The New Years Resolution to blog more regularly failed to make it even into April. Luckily not many people have noticed.
My excuse – no, my *reason* - for not blogging is the usual one: a whole load of proper work came along and sucked up all of my time. In general, I now take regular blogging to be a sign of unemployment - or at least lack of full employment. So please take note potential commissioners and employers, if I start posting more than once a month, it means I am available for hire.
I thought I better, though, explain what some of the proper work was that kept me fully busy in April, May and June. Largely it revolved around two digital theatre projects, both of which were highly experimental, involved working with a range of very talented people from varied backgrounds & with multiple skills, and both of which forced all of us to be at the mercy of new and – let’s be honest – quite flakey technology.
The first project is Longitude, a 3-part online drama produced by elastic future for LIFT, performed live in Google Hangouts with actors working simultaneously in three different cities – Barcelona, Lagos and London.
I came on board as a writer and helped to develop the characters and storyline – and also to dream up some external ‘transmedia’ elements such as the website copy for the mysterious Academy of Water and Spiritual Health (#AWaSH) and the Twitter account of a lonely container captain chugging his way from Greenland to Lagos with a valuable cargo.
Rehearsing and performing live within a Hangout in up to five different locations around the world, often with actors filming themselves out on the streets or on a boat with mobile phones rather than in nice cosy web-friendly performance spaces with expensively specced webcams & mics, was something of a technical challenge, but also *extremely* exciting.
The interplay between the Spanish, Nigerian and British actors was so interesting in terms of their different performance styles and quite varied approaches to storymaking, improvisation - and even towards what constitutes a viable and engaging story. Add an American director and producer to the mix and we had an amazing cultural soup. You can check out the results on the Youtube channel and there are some good posts about the project too:
The second project is Better Than Life, a NESTA R&D project, led by Coney, and co-developed with Goldsmiths and Showcaster. It's an experiment in multicam streaming of a live theatre piece, and seeing what kinds of additional 'agency' might attract a web audience.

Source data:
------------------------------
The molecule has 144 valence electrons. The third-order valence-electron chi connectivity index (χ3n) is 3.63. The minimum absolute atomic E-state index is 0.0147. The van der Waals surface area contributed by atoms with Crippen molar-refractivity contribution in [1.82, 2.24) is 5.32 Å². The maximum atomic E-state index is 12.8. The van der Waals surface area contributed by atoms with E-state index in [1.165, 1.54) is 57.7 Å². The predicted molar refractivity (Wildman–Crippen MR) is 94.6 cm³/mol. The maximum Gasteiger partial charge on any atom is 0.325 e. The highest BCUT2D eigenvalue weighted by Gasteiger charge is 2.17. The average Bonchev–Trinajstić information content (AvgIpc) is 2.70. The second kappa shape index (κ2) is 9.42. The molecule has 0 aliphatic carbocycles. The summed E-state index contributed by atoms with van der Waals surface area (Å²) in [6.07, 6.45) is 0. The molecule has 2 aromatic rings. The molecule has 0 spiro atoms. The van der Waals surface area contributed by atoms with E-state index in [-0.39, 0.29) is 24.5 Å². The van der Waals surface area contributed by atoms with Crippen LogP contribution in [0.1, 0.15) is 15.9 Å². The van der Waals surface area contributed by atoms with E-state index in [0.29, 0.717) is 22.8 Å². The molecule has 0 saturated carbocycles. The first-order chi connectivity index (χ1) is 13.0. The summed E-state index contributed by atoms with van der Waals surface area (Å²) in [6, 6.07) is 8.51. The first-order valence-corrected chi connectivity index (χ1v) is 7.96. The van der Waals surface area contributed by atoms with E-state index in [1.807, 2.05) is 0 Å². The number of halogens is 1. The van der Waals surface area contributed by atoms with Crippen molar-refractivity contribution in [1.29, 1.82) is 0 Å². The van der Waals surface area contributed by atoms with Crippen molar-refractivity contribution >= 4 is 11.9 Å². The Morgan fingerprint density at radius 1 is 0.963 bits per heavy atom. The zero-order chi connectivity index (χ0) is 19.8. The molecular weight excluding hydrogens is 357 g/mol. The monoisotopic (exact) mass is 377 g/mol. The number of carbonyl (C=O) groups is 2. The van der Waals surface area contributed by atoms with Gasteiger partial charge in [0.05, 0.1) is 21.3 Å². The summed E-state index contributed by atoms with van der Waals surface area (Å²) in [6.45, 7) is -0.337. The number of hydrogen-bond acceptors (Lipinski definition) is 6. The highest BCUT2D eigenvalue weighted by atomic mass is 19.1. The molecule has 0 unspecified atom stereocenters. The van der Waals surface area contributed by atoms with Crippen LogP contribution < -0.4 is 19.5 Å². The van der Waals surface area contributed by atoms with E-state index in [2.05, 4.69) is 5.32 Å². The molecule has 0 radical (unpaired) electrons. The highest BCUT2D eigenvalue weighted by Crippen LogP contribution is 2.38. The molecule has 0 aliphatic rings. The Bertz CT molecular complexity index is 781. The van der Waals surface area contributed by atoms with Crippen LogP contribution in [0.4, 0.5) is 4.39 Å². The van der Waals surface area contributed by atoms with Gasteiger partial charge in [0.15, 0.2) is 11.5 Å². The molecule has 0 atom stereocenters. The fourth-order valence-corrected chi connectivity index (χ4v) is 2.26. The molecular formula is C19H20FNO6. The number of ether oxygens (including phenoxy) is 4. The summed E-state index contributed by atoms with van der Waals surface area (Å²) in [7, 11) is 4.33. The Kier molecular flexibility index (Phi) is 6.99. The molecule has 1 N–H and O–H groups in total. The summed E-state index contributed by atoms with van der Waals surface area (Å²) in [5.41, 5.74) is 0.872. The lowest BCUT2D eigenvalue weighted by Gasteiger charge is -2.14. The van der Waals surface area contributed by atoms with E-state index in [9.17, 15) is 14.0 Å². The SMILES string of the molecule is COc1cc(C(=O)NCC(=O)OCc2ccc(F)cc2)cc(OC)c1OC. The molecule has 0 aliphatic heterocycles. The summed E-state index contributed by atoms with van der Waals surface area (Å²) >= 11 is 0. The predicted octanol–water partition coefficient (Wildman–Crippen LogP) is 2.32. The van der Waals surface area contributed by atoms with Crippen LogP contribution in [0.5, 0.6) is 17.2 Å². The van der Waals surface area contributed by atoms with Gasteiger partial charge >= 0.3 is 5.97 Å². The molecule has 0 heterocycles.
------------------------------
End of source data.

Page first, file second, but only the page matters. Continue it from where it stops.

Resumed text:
In the shows that we put on in June, our web audience could choose from several different camera views into the performance space, could chat to each other, and - to some extent – could take control of the space in terms of manipulating lights, leaving messages and instructions for performers, as well as gently shaping some aspects of the narrative.
We also experimented with different ways the two audiences - one online, the other in the performance space - might communicate and possibly influence each other.
Like Longitude, this was a highly complex attempt at seeing how live theatre might develop in the future in order to take advantage of new technologies and attract significant online audiences - without losing the immediacy, energy and flow of the original live experience.
In the case of Better Than Life, Coney made the bold decision to tech up a completely blank space – a Victorian orangery in the grounds of Goldsmiths - and also to pimp up Showcaster’s streaming platform with a bespoke interactive performance application that offers various levels of audience interaction and choice, as well as tracking and logging audience behaviours & reactions.
As digital producer/project manager of this setup, it was my job to try and co-ordinate the Olympian efforts of the whole team to:
- rig up the Orangery with a 7-camera live streaming system with associated lighting controls, sound systems and audience feedback loops;
- build a complex set for a brand new & original 45-minute performance and participation piece;
- build, launch and run a website to attract and support an online audience;
- stream and run a show 8 times over three weeks, all the time competing for bandwidth and audience attention with the World Cup and very fine weather.
There were lots of glitches and system collapses, but there were also lovely glimpses of something new and potentially very exciting - a way for online audiences to become part of the experience, not just as passive lean-back viewers but as an active presence with things to do and say - things that might influence how a performance plays out, how actors 'act', how the audience in the space itself gets to 'play', how the two audiences may end up meeting, conversing, exchanging ideas, buying each other drinks...
I learned a LOT along the way about live streaming and the kind of hardware/middleware/software setup and the range of highly skilled people you need to make something like this happen. It’s not easy, but I do believe that in the near future this kind of work is going to find its place in the world. I can’t wait to read the final NESTA R & D report that’s going to come out of this project. You can keep track of developments at the Coney site and at Nesta's NATIVE magazine site.
As with Longitude there are some thoughtful responses to the work here:
Big love and respect to all the people I worked with on these two projects. The whole experience was very exhilarating.